With that in mind, we all have enjoyed attending a few Presbyterian churches. Yep, the "frozen chosen." We have been to several events at a particular church but never a service. Our little Presbyterian knows the drill: kids are called to a brief sermon and then attend kids' church while parents get some quiet time. Right before going to the altar, Sully asked if we could go sit in the balcony. I whispered "next time" and ushered him to the front. After the sermon, he smiled as he whizzed by...following some little girls (as usual). After a longish service, I went back to the vestibule to pick up some information.

As I am putting papers into my bag, I hear a little voice say "Hi, Mommy. Where was kids' church?" I respond "uhh...didn't you go the room where I helped with Vacation Church School?" Nope. He didn't go at all. Instead, he walked up to the balcony and remained there for the entire service.

Aside from obvious safety concerns, I was both mortified and proud. My independent boy made a decision to do what he wanted in regard to church. And my little Kevin McAllister did so without fuss, as nobody stopped the service to complain about his behavior. And, holy heck, on the day before his first day of kindergarten and he is already cutting class!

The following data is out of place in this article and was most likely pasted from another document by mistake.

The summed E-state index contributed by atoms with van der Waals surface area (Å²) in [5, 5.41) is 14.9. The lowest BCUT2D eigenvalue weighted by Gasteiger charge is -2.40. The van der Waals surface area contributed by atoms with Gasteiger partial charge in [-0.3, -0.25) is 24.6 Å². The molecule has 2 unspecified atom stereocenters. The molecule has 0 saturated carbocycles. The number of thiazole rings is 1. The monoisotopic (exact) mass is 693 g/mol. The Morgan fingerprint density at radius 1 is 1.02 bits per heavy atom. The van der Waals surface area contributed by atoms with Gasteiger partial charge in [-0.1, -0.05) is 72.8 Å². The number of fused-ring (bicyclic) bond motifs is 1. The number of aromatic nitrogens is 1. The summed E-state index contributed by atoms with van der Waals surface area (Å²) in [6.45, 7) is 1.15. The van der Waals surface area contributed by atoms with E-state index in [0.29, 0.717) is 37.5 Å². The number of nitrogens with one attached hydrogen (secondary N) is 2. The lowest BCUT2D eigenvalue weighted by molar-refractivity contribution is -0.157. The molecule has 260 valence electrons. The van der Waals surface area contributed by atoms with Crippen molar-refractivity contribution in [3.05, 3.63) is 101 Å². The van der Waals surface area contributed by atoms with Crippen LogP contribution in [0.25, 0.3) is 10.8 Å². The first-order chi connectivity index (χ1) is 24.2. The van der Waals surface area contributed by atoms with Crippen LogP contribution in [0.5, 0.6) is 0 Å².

So, don't hate me. I just had to share this funny little story. Happy Monday, y'all.

Friday, August 1, 2014

Cross the Bridge

I've written before about my adoration of the Ravenel Bridge. Not only is it great exercise to walk 5 miles, but I also get to witness a beautiful sunrise every morning. It also has become my thinking place...or where I sometimes go to escape my thoughts. You may think I have always found this to be my happy spot. But you'd be wrong.

When I moved away at 17 -- unwillingly -- I always saw the Cooper River Bridges (bonus points if you pronounced "Cooper" correctly!) as a symbol of home. Growing up, I learned how my grandfather had worked on the Grace Memorial (aka "old bridge") and knew all too well that my mother became a 21-year-old widow with three small children when her late husband's tanker jackknifed at the base of the Silas Pearman (aka "new bridge"). I recall being homesick in college when I would see Hootie and the Blowfish's "Time" video, which featured the bridges.

The bridges were so much a part of me that I literally wept at the thought of them being replaced. I was okay with the idea of an alternative with the construction of the Mark Clark Expressway, but I still wanted the option of going over the spans and smelling the pluff mud. Or the paper mill(!). I thought the new bridge to be ugly and, most of all, found the concept of change uncomfortable.

Maybe it is selective memory, but I don't recall when I decided to give the bridge a chance. Was it on a trip to my beloved Sullivan's Island? Or the lovely waterfront park underneath? Or maybe I was just swayed by the pedestrian walkway? I may never remember what it was that allowed me to fall in love with the bridge. I am just happy I gave in to to resistance and have gained so much pleasure from the experience.